More than half of US state attorneys general may join a new antitrust probe targeting Google. The investigation is scheduled to be announced next Monday at a news conference in Washington, according to Washington Post sources.
An antitrust investigation by state attorneys general would turn up the heat on Google, which could, like Microsoft in the 2000s, be forced to change business practices, deal with years of regulatory oversight, and face the threat of being broken up by federal regulators.
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The Department of Justice (DoJ) launched a review into big tech in July and last month DoJ assistant attorney general Makan Delrahim confirmed that a "couple of dozen" state attorneys general were keen on the subject too, CNBC reported at the time.
Delrahim said it would be beneficial for states and the DoJ if investigators from both sides cooperated.
The DoJ is seeking input from the public and industry insiders to assess how big tech platforms achieved market power and whether their practices have reduced competition, stifled innovation, or harmed consumers.
The review is believed to be looking at Google, Amazon, Facebook, and possibly Apple. However, it's not clear whether the state attorneys general also plan to investigate other tech giants besides Google.
As the Post notes, states have less power to wield over companies in antitrust enforcement cases, but state attorneys general did contribute to the federal case against Microsoft over how it used its Windows monopoly to block competitors.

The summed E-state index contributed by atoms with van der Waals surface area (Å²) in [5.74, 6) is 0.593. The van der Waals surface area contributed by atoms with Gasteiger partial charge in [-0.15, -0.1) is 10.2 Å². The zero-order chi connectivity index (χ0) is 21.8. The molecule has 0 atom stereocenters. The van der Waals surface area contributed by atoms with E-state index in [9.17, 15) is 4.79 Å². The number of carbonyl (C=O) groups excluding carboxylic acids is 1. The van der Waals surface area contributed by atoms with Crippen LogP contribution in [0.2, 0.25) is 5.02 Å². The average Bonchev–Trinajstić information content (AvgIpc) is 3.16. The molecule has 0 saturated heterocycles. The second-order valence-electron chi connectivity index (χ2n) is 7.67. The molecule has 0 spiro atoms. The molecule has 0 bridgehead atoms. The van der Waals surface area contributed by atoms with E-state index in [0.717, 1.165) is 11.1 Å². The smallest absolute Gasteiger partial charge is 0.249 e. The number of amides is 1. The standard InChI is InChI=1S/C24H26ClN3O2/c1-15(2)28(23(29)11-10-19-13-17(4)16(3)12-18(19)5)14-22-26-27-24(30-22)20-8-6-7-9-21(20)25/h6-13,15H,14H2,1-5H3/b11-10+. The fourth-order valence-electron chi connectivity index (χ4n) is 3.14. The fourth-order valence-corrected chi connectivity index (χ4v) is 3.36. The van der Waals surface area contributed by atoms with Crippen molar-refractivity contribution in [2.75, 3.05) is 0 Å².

Additionally, that Republican and Democratic state attorneys general are keen to launch antitrust probes could put pressure on federal government to investigate further.
While the US has so far avoided Europe's antitrust actions targeting Google, the mood in Washington regarding regulating big tech has changed due to concerns over user privacy and largescale Russian misinformation campaigns using Facebook and other tech platforms.
European regulators have pressed ahead with antitrust probes into Google's business practices, which resulted in multibillion dollar fines over its handling of Android and online advertising.
The European Commission in March fined Google €1.49bn ($1.64bn) after finding its contracts with third-party websites prevented rivals from placing their search ads on these websites.
And last year it fined Google €4.34 ($5bn) for restrictions it placed on Android device makers to ensure these devices delivered traffic to Google Search.
READ MORE: Google antitrust: Are over 30 states about to join big probe into how Google behaves?
Google told ZDNet in a statement that it will continue to work with regulators and attorneys general in their inquiries.
"Google's services help people every day, create more choice for consumers, and support thousands of jobs and small businesses across the country," a Google spokesman said.
"We continue to work constructively with regulators, including attorneys general, in answering questions about our business and the dynamic technology sector."